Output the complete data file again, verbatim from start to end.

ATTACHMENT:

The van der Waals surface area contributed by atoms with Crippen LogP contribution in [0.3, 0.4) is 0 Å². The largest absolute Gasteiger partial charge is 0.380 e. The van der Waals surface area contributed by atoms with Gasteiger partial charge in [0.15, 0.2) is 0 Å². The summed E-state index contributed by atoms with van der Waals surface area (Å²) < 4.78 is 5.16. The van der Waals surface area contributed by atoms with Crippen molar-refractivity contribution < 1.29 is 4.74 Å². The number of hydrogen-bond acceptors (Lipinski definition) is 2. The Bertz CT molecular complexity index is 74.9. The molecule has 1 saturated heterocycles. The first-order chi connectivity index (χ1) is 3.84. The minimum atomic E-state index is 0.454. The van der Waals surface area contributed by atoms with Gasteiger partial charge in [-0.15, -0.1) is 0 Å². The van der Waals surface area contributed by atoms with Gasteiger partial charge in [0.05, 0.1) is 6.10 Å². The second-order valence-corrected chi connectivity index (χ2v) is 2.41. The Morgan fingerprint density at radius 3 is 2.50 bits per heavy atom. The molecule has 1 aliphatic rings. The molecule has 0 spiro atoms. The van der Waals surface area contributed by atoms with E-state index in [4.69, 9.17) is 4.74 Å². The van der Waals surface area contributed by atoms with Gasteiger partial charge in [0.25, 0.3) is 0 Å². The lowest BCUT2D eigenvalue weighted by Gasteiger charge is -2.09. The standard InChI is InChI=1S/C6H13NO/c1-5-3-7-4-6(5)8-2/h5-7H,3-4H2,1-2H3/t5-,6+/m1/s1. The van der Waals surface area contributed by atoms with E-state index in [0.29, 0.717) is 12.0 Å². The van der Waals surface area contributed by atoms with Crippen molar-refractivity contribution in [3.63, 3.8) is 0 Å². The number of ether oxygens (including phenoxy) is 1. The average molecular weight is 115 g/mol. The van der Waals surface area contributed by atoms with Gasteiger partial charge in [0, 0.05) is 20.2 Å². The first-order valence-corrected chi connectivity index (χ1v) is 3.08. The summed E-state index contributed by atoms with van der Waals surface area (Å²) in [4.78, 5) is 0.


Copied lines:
The van der Waals surface area contributed by atoms with Crippen LogP contribution in [0.3, 0.4) is 0 Å². The largest absolute Gasteiger partial charge is 0.380 e. The van der Waals surface area contributed by atoms with Gasteiger partial charge in [0.15, 0.2) is 0 Å². The summed E-state index contributed by atoms with van der Waals surface area (Å²) < 4.78 is 5.16. The van der Waals surface area contributed by atoms with Crippen molar-refractivity contribution < 1.29 is 4.74 Å². The number of hydrogen-bond acceptors (Lipinski definition) is 2. The Bertz CT molecular complexity index is 74.9. The molecule has 1 saturated heterocycles. The first-order chi connectivity index (χ1) is 3.84. The minimum atomic E-state index is 0.454. The van der Waals surface area contributed by atoms with Gasteiger partial charge in [-0.15, -0.1) is 0 Å². The van der Waals surface area contributed by atoms with Gasteiger partial charge in [0.05, 0.1) is 6.10 Å². The second-order valence-corrected chi connectivity index (χ2v) is 2.41. The Morgan fingerprint density at radius 3 is 2.50 bits per heavy atom. The molecule has 1 aliphatic rings. The molecule has 0 spiro atoms. The van der Waals surface area contributed by atoms with E-state index in [4.69, 9.17) is 4.74 Å². The van der Waals surface area contributed by atoms with Gasteiger partial charge in [0.25, 0.3) is 0 Å². The lowest BCUT2D eigenvalue weighted by Gasteiger charge is -2.09. The standard InChI is InChI=1S/C6H13NO/c1-5-3-7-4-6(5)8-2/h5-7H,3-4H2,1-2H3/t5-,6+/m1/s1. The van der Waals surface area contributed by atoms with E-state index in [0.29, 0.717) is 12.0 Å². The van der Waals surface area contributed by atoms with Crippen molar-refractivity contribution in [3.63, 3.8) is 0 Å². The number of ether oxygens (including phenoxy) is 1. The average molecular weight is 115 g/mol. The van der Waals surface area contributed by atoms with Gasteiger partial charge in [0, 0.05) is 20.2 Å². The first-order valence-corrected chi connectivity index (χ1v) is 3.08. The summed E-state index contributed by atoms with van der Waals surface area (Å²) in [4.78, 5) is 0.